Kaninchen-Beweidung im Armerio-Festucetum trachyphyllae
Blühphänologie, Phytomasse-Entzug und Fraßpräferenzen
Faust, C.; Storm, C.; Schwabe, A.: Impact of rabbit grazing in Armerio-Festucetum trachyphyllaevegetation: flower phenology, extraction of phytomass and diet preferences. – Hercynia N.F. 40 (2007): 177-192.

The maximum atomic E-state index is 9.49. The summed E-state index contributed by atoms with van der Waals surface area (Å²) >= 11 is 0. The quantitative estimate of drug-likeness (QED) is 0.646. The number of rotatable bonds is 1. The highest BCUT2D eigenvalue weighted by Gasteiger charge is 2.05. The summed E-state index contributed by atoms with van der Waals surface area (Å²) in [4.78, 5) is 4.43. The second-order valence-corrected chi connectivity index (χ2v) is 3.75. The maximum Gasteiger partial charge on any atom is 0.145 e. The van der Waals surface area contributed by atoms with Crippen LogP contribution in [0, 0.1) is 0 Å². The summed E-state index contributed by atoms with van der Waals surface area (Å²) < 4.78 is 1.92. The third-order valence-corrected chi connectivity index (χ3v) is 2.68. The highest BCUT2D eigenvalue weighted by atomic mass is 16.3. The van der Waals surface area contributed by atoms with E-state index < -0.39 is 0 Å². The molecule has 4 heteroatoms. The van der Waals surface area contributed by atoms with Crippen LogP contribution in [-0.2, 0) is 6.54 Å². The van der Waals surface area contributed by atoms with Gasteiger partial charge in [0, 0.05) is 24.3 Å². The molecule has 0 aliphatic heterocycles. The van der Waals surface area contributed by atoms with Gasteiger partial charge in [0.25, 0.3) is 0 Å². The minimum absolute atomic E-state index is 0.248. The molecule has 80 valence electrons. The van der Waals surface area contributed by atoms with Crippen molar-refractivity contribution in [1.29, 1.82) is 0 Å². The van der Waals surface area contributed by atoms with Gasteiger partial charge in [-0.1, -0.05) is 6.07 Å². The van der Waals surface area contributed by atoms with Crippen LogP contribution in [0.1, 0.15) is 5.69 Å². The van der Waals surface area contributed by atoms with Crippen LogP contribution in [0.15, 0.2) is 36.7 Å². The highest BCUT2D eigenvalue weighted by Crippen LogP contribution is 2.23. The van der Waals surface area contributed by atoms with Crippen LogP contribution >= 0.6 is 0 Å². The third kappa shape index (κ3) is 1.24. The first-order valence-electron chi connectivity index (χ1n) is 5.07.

Optimized nature conservation and management strategies are necessary to preserve Armerio-Festucetum trachyphyllae vegetation, which is also an important habitat for a species-rich flower-visiting insect fauna, if it contains diverse flower resources. The remaining larger areas of this community in the northern upper Rhine valley are severely disturbed by a large rabbit population, which developed especially after the dry year 2003. In this study we analyse whether rabbits feed on flower resources that are important for flower-visiting wild bee species (Hymenoptera, Apoidea), and if they have an impact on flower phenology. The question which Plant Functional Types (PFTs) are mainly extracted by rabbits (Leguminosae, other herbs, graminoids) is also considered. We analysed the effects by means of a replicated six-fold split-plot design (without rabbits K-, with rabbits K+). Additionally we were able to determine the extraction rates (repeatedly mown phytomass of PFTs, afterwards dried) by comparison of sheltered mini-exclosures (1 m x 2 m) and side-by-side comparative plots. Flowers especially of entomophilous species could be recorded quantitatively. The results show that grazing had a significant negative effect in that it reduces flower quantities. Some species reacted by regrowth and a shift of flower-phenological phases (e.g. Armeria maritima ssp. elongata, Berteroa incana, Sedum acre). Rabbits preferred Fabaceae and “other herbs”, but they also fed on graminoids poor in sclerenchyma. Dietary preferences changed during the year: in summer they mainly fed on Fabaceae and other herbs, in spring and early summer they additionally fed on graminoids, which were partly rejected in summer and autumn. Many of the preferred plant species were entomophilous (e.g. Armeria, Erodium cicutarium, Medicago falcata). Feeding impact on species with poisonous ingredients (e.g. Euphorbia cyparissias) and those with a high degree of sclerenchyma (e.g. Carex hirta) or which are pubescent (e.g. Geranium molle) was very low. Compared to the K- plots there was partly an extraction of up to 100 % of flowers in the K+ plots.
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